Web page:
According to President Brian Rosenberg, the Macalester Office of Admissions pays specific attention to three groups of students when determining admissions decisions. Those groups are students of color, males, and recruited athletes.

“You look at the priorities of the institution, and three of them are having a diverse student body, having as balanced a student body as we reasonably can in terms of gender, and being able to maintain our athletics programs,” Rosenberg said. “Without paying specific attention to all of those things, it’s likely that some of those priorities might not get met. Those aren’t the only priorities we have, but those are three big ones that involve lots of applications and lots of students, so they pay special attention to them.”

 1--These groups are mutually exclusive. An individual cannot be identified as a “recruited athlete” and as “low-need,” moderate-need,” or “high-need.” If they are a recruited athlete, that designation takes precedence.
1–These groups are mutually exclusive. An individual cannot be identified as a “recruited athlete” and as “low-need,” moderate-need,” or “high-need.” If they are a recruited athlete, that designation takes precedence.

Transitioning from Applicant to Mac Student: How do the students perform?

While the Macalester Office of Institutional Research declined to provide data on the relationship between a student’s academic rating and college GPA, Rosenberg and Allen agreed that academic ratings are a fairly strong indicator of a student’s college academic performance. “Our academic rating system is pretty reliable in terms of predicting the likelihood and level of success,” Rosenberg said.

The average GPA during Macalester’s fall semester has been between 3.41 and 3.45 for the past five years. Macalester does not publicize its teams’ GPAs; however, in soccer, cross-country, track and field, and swimming and diving, coaches associations award men’s and women’s teams with academic awards, which list the team’s GPA. Grades vary between sports, gender and year without pattern. During the 2008-09 school year, Men’s Swimming and Diving (3.65), Women’s Soccer (3.62) and Men’s Cross Country (3.53) posted the top GPAs in Division III for their sports. In the 2012-13 school year, Women’s Swimming and Diving, Men’s Soccer, and Women’s Cross Country compiled GPAs of 3.32, 3.37, and 3.54 respectively.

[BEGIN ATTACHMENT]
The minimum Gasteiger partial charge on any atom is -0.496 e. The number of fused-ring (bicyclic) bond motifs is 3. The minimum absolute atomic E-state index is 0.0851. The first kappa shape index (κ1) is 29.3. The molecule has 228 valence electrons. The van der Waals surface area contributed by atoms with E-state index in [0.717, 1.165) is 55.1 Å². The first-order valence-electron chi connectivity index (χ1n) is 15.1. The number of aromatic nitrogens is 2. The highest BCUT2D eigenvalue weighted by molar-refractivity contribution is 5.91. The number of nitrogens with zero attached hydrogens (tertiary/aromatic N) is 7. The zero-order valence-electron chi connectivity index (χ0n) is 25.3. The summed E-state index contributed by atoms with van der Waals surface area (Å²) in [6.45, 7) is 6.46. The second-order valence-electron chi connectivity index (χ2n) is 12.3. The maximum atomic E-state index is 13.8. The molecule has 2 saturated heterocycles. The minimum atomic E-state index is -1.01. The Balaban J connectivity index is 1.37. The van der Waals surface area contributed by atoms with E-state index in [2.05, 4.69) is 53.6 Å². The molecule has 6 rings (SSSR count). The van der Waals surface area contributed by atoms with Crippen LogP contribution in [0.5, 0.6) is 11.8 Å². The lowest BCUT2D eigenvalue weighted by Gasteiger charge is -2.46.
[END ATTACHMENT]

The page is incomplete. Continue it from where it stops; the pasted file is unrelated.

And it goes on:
The most important statistic to Rosenberg is that student-athletes graduate at approximately the same rate as the rest of the student body. “Once you graduate your GPA doesn’t mean all that much,” he said.

Academic support

Macalester does not offer athlete-specific academic help programs. Instead, coaches receive grade updates on each of their athletes, and are told to hold them accountable. A student with a cumulative GPA below 2.0, therefore landing on academic probation, is not eligible to compete in intercollegiate athletics. In the football locker room, a chart lists the GPAs of all team members who attain a 3.0 or above. According to Jennison, it has been four or five years since one of his athletes received academic probation. “To me, I have never seen it as a way to hold people accountable but more of a way to emphasize our expectation of doing your very best in the classroom,” he wrote in an e-mail.

Apart from his time recruiting and coaching, Jennison stays busy with one-on-one meetings with his athletes. He requires all first-years on the team to meet with him every few weeks to discuss their academic performance and other non-football issues. Jennison quizzes his athletes on every class they’re taking—the highs, the lows, their professor’s name, what they’re studying, any teammates in the class—and writes the details down on a chart, which he keeps in his office. “We meet with everybody their entire first year here, and we’ll continue to meet with them if their GPA is not above a 3.0,” he said.

While it’s unknown whether athletics will continue to be prioritized in admissions, it’s certain that Mac’s coaches will continue to recruit.

“My guess is that there’s not a college in the country—it doesn’t matter if you’re in Division I or Division III—that doesn’t do specific athletic recruiting,” Rosenberg said. “You can’t just let it happen and expect to be able to recruit athletes to your school in part because everybody else is recruiting.”